1 [07:01] <asac> good morning!
   2 [07:02] <gotunandan> good morning !
   3 [07:02] <asac> anyone here ;)?
   4 [07:02] <brand0con> good evening(?)
   5 [07:02] <asac> ah good.
   6 [07:02] <gotunandan> almost good afternoon here (india)
   7 [07:03] <amartani> good morning!
   8 [07:03] <Scienceman123> Hello
   9 [07:04] <Scienceman123> 2 am here
  10 [07:04] <asac> i almost wondered if anyone would show up at this time ;) ... but great
  11 [07:05] <asac> ok lets get started. please be a bit patient with me ... its really early and usually i wouldnt be awake now ;)
  12 [07:05] <Scienceman123> Me neither :P
  13 [07:05] <asac> i really appreciate that you came then ;)
  14 [07:06] <asac> good thing is that - afaik - there is no session directly after this session, so in case it takes a bit longer we won't thrown out. (though i will try to keep it within one hour)
  15 [07:07] <asac> so basiclly todays packaging training session is supposed to be about "Mozilla packaging techniques (extensions, patchsystems, bzr)"
  16 === MT- is now known as MTeck
  17 [07:07] <asac> why mozilla?
  18 [07:08] <asac> Mozillateam takes care of a variety of packages surrounding mozilla software
  19 [07:09] <asac> + we have pretty big beasts like tbird/sunbird/firefox/xulrunner
  20 [07:09] <asac> + our expertise touches various packages that interface with mozilla in one way or another ... (cairo, fontconfig,) (plugins and embedding apps)
  21 [07:10] <asac> + xulrunner applications: fennec, prism
  22 [07:10] <asac> (and probably know, but I can't reember)
  23 [07:10] <asac> more;)
  24 [07:10] <asac> + lots of extensions
  25 [07:10] <asac> + helper tools to standardize and easy mozilla package maintenance
  26 [07:10] <asac> s/easy/ease/
  27 [07:12] <asac> so thats quite a lot work; i want to show you know what techniques were established to make the package maintenance as efficient as possible
  28 [07:12] <asac> one more adverstiment thing: we have our channel in #ubuntu-mozillteam ... so any questions wrt mozilla packages are best anwered there
  29 [07:13] <asac> so today i planned to how we achieve a few of the various objectives; in particular:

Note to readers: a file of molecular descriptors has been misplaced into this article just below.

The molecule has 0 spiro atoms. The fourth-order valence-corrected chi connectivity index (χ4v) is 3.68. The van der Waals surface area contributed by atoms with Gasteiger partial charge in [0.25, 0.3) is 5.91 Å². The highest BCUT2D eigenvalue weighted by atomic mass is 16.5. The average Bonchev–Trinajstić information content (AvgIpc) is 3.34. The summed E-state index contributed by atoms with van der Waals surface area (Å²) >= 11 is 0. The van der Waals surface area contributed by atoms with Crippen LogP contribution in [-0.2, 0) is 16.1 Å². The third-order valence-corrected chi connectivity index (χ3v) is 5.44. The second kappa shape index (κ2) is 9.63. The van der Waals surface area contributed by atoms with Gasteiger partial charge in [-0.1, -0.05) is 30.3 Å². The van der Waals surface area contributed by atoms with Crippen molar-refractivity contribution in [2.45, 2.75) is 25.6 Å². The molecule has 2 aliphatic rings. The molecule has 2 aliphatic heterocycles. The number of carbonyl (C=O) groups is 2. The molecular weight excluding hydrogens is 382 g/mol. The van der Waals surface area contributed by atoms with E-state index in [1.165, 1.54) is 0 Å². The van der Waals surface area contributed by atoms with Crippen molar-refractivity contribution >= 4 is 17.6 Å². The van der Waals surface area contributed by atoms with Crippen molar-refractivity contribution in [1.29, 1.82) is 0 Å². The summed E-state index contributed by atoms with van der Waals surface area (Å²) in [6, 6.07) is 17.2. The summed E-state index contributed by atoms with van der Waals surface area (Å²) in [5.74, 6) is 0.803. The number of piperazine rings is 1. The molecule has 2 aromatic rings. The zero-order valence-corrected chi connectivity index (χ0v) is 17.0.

30 [07:14] <asac> efficiency and transparency for upstream
  31 [07:14] <asac> (damn my typo is still bad ... if you get confused by too many typos let me know ;))
  32 [07:15] <asac> wrt to efficiency I want to look at various aspects:
  33 [07:16] <asac> 1. how to improve efficiency of a team
  34 [07:16] <asac> 2. how to maintain patches in an efficient way - show tricks
  35 [07:17] <asac> 3. how source tree layout can contribute to efficiency
  36 [07:17] <asac> 4. how we make backporting efficient
  37 === MTeck is now known as MT-
  38 [07:18] <asac> 5. and special requirements we get by providing daily builds
  39 [07:18] <asac> so i want to start with section one of todays session ;) ... "Team & Tools"
  40 [07:19] <asac> efficient team maintenance depends on a shared set of tools and best practices
  41 [07:19] <asac> basically the goal is:
  42 [07:20] <asac> anyone in a Team should be able to fix/adjust/extend packaging branches without thinking twice
  43 [07:20] <asac> this
  44 [07:20] <asac> helps to be better leverage learning effects, but also reduces discussion about such  meta topics itself to a minimum
  45 [07:21] <asac> Examples (team & tools):
  46 [07:21] <asac> + mozillateam uses bzr - discussing the benefits of a distributed VCS for a team is a bit beyond the scope of this session, but probably feel obvious to most, right?
  47 [07:22] <asac> + something less obvious, which helps to improve team efficiency is the use of the same changelog format
  48 [07:23] <asac> doesnt sound like a big deal, but besides from improving readability it also helps
  49 [07:24] <asac> to avoid regular discussions about how this or that format is better ... so team members can focus on the real work ;)
  50 [07:25] <asac> two examples of changelog formats used; first the comon one:
  51 [07:25] <asac>  * path/to/file: what did you do
  52 [07:25] <asac> that one is pretty common, but for mozilla (at least the big beast apps mentioned above) it turned out to be suboptimal
  53 [07:26] <asac> basically because most of the work we do is related to patches: updating patches, adding patches, removing patches
  54 === noodles775 is now known as noodles
  55 === noodles is now known as noodles775
  56 [07:26] <asac> also we explicitly add some meta information to our patches to increase upstream transparency
  57 [07:27] <asac> so our file names would be rather long:
  58 [07:27] <asac> * debian/patches/bz386904_config_rules_install_dist_files.patch ...